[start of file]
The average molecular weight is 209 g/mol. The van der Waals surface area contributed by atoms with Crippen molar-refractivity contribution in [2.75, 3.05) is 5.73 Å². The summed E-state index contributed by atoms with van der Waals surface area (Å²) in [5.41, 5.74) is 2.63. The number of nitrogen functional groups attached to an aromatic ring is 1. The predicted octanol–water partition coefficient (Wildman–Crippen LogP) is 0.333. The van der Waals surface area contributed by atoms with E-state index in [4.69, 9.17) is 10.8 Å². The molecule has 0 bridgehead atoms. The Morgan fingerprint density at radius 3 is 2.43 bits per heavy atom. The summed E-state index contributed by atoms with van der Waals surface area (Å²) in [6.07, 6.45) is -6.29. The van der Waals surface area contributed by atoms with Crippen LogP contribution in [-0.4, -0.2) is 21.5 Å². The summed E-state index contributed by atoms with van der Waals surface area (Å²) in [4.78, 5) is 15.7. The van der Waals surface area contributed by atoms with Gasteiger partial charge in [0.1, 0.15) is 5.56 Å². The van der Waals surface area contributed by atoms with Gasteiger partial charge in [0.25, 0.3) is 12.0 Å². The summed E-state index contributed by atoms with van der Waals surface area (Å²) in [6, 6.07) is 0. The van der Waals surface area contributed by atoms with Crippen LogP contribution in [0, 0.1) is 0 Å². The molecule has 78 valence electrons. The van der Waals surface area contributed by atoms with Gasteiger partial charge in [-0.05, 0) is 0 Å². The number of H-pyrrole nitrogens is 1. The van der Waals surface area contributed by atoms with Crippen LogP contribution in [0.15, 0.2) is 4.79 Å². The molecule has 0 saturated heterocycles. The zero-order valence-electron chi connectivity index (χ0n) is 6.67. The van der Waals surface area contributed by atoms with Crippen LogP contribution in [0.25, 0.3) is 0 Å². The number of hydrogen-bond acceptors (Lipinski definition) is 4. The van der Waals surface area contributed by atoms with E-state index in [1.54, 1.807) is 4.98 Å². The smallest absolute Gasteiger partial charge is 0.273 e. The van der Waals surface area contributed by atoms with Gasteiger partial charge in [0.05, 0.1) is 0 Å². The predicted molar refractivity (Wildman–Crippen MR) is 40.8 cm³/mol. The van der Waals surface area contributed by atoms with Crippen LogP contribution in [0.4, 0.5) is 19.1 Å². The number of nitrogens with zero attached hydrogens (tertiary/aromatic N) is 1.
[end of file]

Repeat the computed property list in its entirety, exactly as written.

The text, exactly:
The average molecular weight is 209 g/mol. The van der Waals surface area contributed by atoms with Crippen molar-refractivity contribution in [2.75, 3.05) is 5.73 Å². The summed E-state index contributed by atoms with van der Waals surface area (Å²) in [5.41, 5.74) is 2.63. The number of nitrogen functional groups attached to an aromatic ring is 1. The predicted octanol–water partition coefficient (Wildman–Crippen LogP) is 0.333. The van der Waals surface area contributed by atoms with E-state index in [4.69, 9.17) is 10.8 Å². The molecule has 0 bridgehead atoms. The Morgan fingerprint density at radius 3 is 2.43 bits per heavy atom. The summed E-state index contributed by atoms with van der Waals surface area (Å²) in [6.07, 6.45) is -6.29. The van der Waals surface area contributed by atoms with Crippen LogP contribution in [-0.4, -0.2) is 21.5 Å². The summed E-state index contributed by atoms with van der Waals surface area (Å²) in [4.78, 5) is 15.7. The van der Waals surface area contributed by atoms with Gasteiger partial charge in [0.1, 0.15) is 5.56 Å². The van der Waals surface area contributed by atoms with Gasteiger partial charge in [0.25, 0.3) is 12.0 Å². The summed E-state index contributed by atoms with van der Waals surface area (Å²) in [6, 6.07) is 0. The van der Waals surface area contributed by atoms with Crippen LogP contribution in [0, 0.1) is 0 Å². The molecule has 78 valence electrons. The van der Waals surface area contributed by atoms with Gasteiger partial charge in [-0.05, 0) is 0 Å². The number of H-pyrrole nitrogens is 1. The van der Waals surface area contributed by atoms with Crippen LogP contribution in [0.15, 0.2) is 4.79 Å². The molecule has 0 saturated heterocycles. The zero-order valence-electron chi connectivity index (χ0n) is 6.67. The van der Waals surface area contributed by atoms with Crippen LogP contribution in [0.25, 0.3) is 0 Å². The number of hydrogen-bond acceptors (Lipinski definition) is 4. The van der Waals surface area contributed by atoms with E-state index in [1.54, 1.807) is 4.98 Å². The smallest absolute Gasteiger partial charge is 0.273 e. The van der Waals surface area contributed by atoms with Gasteiger partial charge in [0.05, 0.1) is 0 Å². The predicted molar refractivity (Wildman–Crippen MR) is 40.8 cm³/mol. The van der Waals surface area contributed by atoms with Crippen LogP contribution in [0.4, 0.5) is 19.1 Å². The number of nitrogens with zero attached hydrogens (tertiary/aromatic N) is 1.